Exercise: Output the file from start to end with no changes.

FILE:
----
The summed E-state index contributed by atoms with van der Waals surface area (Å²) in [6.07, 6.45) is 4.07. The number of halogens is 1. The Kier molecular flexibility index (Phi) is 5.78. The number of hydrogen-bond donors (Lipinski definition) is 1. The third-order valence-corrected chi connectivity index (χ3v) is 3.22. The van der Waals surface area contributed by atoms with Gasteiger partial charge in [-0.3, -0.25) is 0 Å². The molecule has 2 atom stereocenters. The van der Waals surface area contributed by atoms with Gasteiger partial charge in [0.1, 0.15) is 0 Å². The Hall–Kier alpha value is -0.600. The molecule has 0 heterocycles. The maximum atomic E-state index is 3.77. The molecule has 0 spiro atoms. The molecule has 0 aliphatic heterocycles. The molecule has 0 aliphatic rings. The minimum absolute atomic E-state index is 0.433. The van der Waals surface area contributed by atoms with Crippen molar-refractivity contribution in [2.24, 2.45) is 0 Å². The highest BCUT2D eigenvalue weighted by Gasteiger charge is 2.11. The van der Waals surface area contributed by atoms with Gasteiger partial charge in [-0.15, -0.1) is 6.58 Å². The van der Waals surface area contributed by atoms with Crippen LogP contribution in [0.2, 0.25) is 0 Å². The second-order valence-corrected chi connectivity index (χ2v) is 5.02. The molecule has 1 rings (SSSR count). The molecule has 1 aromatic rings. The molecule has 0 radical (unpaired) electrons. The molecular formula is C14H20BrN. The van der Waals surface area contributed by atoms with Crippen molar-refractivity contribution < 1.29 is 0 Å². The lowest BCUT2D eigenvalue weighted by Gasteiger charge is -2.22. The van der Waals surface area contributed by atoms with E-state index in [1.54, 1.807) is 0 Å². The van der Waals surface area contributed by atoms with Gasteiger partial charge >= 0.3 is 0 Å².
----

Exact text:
The summed E-state index contributed by atoms with van der Waals surface area (Å²) in [6.07, 6.45) is 4.07. The number of halogens is 1. The Kier molecular flexibility index (Phi) is 5.78. The number of hydrogen-bond donors (Lipinski definition) is 1. The third-order valence-corrected chi connectivity index (χ3v) is 3.22. The van der Waals surface area contributed by atoms with Gasteiger partial charge in [-0.3, -0.25) is 0 Å². The molecule has 2 atom stereocenters. The van der Waals surface area contributed by atoms with Gasteiger partial charge in [0.1, 0.15) is 0 Å². The Hall–Kier alpha value is -0.600. The molecule has 0 heterocycles. The maximum atomic E-state index is 3.77. The molecule has 0 spiro atoms. The molecule has 0 aliphatic heterocycles. The molecule has 0 aliphatic rings. The minimum absolute atomic E-state index is 0.433. The van der Waals surface area contributed by atoms with Crippen molar-refractivity contribution in [2.24, 2.45) is 0 Å². The highest BCUT2D eigenvalue weighted by Gasteiger charge is 2.11. The van der Waals surface area contributed by atoms with Gasteiger partial charge in [-0.15, -0.1) is 6.58 Å². The van der Waals surface area contributed by atoms with Crippen LogP contribution in [0.2, 0.25) is 0 Å². The second-order valence-corrected chi connectivity index (χ2v) is 5.02. The molecule has 1 rings (SSSR count). The molecule has 1 aromatic rings. The molecule has 0 radical (unpaired) electrons. The molecular formula is C14H20BrN. The van der Waals surface area contributed by atoms with Crippen molar-refractivity contribution < 1.29 is 0 Å². The lowest BCUT2D eigenvalue weighted by Gasteiger charge is -2.22. The van der Waals surface area contributed by atoms with E-state index in [1.54, 1.807) is 0 Å². The van der Waals surface area contributed by atoms with Gasteiger partial charge >= 0.3 is 0 Å².